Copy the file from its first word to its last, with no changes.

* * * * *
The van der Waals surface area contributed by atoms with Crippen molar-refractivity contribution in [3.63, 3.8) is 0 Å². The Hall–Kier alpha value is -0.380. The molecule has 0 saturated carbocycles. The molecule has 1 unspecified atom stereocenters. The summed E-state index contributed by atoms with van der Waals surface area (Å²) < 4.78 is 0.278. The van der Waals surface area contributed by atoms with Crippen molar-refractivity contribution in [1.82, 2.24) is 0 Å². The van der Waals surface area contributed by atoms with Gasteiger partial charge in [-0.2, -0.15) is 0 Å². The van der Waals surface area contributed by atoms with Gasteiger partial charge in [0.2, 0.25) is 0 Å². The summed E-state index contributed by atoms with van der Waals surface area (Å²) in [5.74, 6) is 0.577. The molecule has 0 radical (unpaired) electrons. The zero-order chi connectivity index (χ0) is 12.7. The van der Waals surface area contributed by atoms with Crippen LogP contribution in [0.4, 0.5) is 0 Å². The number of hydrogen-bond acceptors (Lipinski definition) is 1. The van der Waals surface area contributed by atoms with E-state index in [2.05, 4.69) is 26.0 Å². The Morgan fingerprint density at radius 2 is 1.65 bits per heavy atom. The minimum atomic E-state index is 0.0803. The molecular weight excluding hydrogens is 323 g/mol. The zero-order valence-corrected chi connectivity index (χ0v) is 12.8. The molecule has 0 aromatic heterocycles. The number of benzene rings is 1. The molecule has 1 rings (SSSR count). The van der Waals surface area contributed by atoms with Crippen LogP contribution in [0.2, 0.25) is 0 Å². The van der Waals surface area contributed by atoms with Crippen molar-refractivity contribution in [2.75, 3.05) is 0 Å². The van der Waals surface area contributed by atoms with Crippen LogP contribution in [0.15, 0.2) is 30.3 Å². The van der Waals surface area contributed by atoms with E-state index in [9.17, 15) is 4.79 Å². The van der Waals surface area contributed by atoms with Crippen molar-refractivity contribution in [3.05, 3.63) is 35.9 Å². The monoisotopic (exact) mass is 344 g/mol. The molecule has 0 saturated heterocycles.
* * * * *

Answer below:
The van der Waals surface area contributed by atoms with Crippen molar-refractivity contribution in [3.63, 3.8) is 0 Å². The Hall–Kier alpha value is -0.380. The molecule has 0 saturated carbocycles. The molecule has 1 unspecified atom stereocenters. The summed E-state index contributed by atoms with van der Waals surface area (Å²) < 4.78 is 0.278. The van der Waals surface area contributed by atoms with Crippen molar-refractivity contribution in [1.82, 2.24) is 0 Å². The van der Waals surface area contributed by atoms with Gasteiger partial charge in [-0.2, -0.15) is 0 Å². The van der Waals surface area contributed by atoms with Gasteiger partial charge in [0.2, 0.25) is 0 Å². The summed E-state index contributed by atoms with van der Waals surface area (Å²) in [5.74, 6) is 0.577. The molecule has 0 radical (unpaired) electrons. The zero-order chi connectivity index (χ0) is 12.7. The van der Waals surface area contributed by atoms with Crippen LogP contribution in [0.4, 0.5) is 0 Å². The number of hydrogen-bond acceptors (Lipinski definition) is 1. The van der Waals surface area contributed by atoms with E-state index in [2.05, 4.69) is 26.0 Å². The Morgan fingerprint density at radius 2 is 1.65 bits per heavy atom. The minimum atomic E-state index is 0.0803. The molecular weight excluding hydrogens is 323 g/mol. The zero-order valence-corrected chi connectivity index (χ0v) is 12.8. The molecule has 0 aromatic heterocycles. The number of benzene rings is 1. The molecule has 1 rings (SSSR count). The van der Waals surface area contributed by atoms with Crippen LogP contribution in [0.2, 0.25) is 0 Å². The van der Waals surface area contributed by atoms with Crippen molar-refractivity contribution in [2.75, 3.05) is 0 Å². The van der Waals surface area contributed by atoms with Crippen LogP contribution in [0.15, 0.2) is 30.3 Å². The van der Waals surface area contributed by atoms with E-state index in [9.17, 15) is 4.79 Å². The van der Waals surface area contributed by atoms with Crippen molar-refractivity contribution in [3.05, 3.63) is 35.9 Å². The monoisotopic (exact) mass is 344 g/mol. The molecule has 0 saturated heterocycles.